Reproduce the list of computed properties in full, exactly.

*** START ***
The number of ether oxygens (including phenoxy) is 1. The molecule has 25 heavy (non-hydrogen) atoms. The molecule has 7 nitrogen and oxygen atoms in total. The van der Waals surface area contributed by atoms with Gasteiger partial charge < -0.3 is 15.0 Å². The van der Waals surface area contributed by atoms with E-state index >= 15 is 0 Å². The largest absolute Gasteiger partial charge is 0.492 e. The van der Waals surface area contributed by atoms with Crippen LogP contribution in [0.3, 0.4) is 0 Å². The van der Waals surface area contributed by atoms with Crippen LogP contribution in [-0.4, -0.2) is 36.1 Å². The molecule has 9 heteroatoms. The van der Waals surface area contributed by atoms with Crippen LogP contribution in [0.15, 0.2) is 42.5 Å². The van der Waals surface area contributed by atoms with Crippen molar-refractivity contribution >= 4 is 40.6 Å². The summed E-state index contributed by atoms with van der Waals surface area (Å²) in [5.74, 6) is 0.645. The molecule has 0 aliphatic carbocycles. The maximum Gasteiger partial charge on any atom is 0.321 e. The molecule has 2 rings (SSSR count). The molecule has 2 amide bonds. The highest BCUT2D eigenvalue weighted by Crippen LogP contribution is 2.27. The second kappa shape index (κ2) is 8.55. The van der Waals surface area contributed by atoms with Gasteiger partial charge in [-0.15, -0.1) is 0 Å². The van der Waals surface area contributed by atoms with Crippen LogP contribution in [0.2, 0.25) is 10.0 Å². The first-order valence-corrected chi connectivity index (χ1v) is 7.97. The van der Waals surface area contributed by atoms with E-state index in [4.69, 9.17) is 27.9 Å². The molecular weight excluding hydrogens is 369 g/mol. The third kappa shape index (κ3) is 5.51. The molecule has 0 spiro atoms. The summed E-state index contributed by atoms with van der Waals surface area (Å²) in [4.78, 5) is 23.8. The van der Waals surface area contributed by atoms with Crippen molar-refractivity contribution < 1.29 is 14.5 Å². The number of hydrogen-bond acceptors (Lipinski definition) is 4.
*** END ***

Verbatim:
The number of ether oxygens (including phenoxy) is 1. The molecule has 25 heavy (non-hydrogen) atoms. The molecule has 7 nitrogen and oxygen atoms in total. The van der Waals surface area contributed by atoms with Gasteiger partial charge < -0.3 is 15.0 Å². The van der Waals surface area contributed by atoms with E-state index >= 15 is 0 Å². The largest absolute Gasteiger partial charge is 0.492 e. The van der Waals surface area contributed by atoms with Crippen LogP contribution in [0.3, 0.4) is 0 Å². The van der Waals surface area contributed by atoms with Crippen LogP contribution in [-0.4, -0.2) is 36.1 Å². The molecule has 9 heteroatoms. The van der Waals surface area contributed by atoms with Crippen LogP contribution in [0.15, 0.2) is 42.5 Å². The van der Waals surface area contributed by atoms with Crippen molar-refractivity contribution >= 4 is 40.6 Å². The summed E-state index contributed by atoms with van der Waals surface area (Å²) in [5.74, 6) is 0.645. The molecule has 0 aliphatic carbocycles. The maximum Gasteiger partial charge on any atom is 0.321 e. The molecule has 2 rings (SSSR count). The molecule has 2 amide bonds. The highest BCUT2D eigenvalue weighted by Crippen LogP contribution is 2.27. The second kappa shape index (κ2) is 8.55. The van der Waals surface area contributed by atoms with Gasteiger partial charge in [-0.15, -0.1) is 0 Å². The van der Waals surface area contributed by atoms with Crippen LogP contribution in [0.2, 0.25) is 10.0 Å². The first-order valence-corrected chi connectivity index (χ1v) is 7.97. The van der Waals surface area contributed by atoms with E-state index in [4.69, 9.17) is 27.9 Å². The molecular weight excluding hydrogens is 369 g/mol. The third kappa shape index (κ3) is 5.51. The molecule has 0 spiro atoms. The summed E-state index contributed by atoms with van der Waals surface area (Å²) in [4.78, 5) is 23.8. The van der Waals surface area contributed by atoms with Crippen molar-refractivity contribution < 1.29 is 14.5 Å². The number of hydrogen-bond acceptors (Lipinski definition) is 4.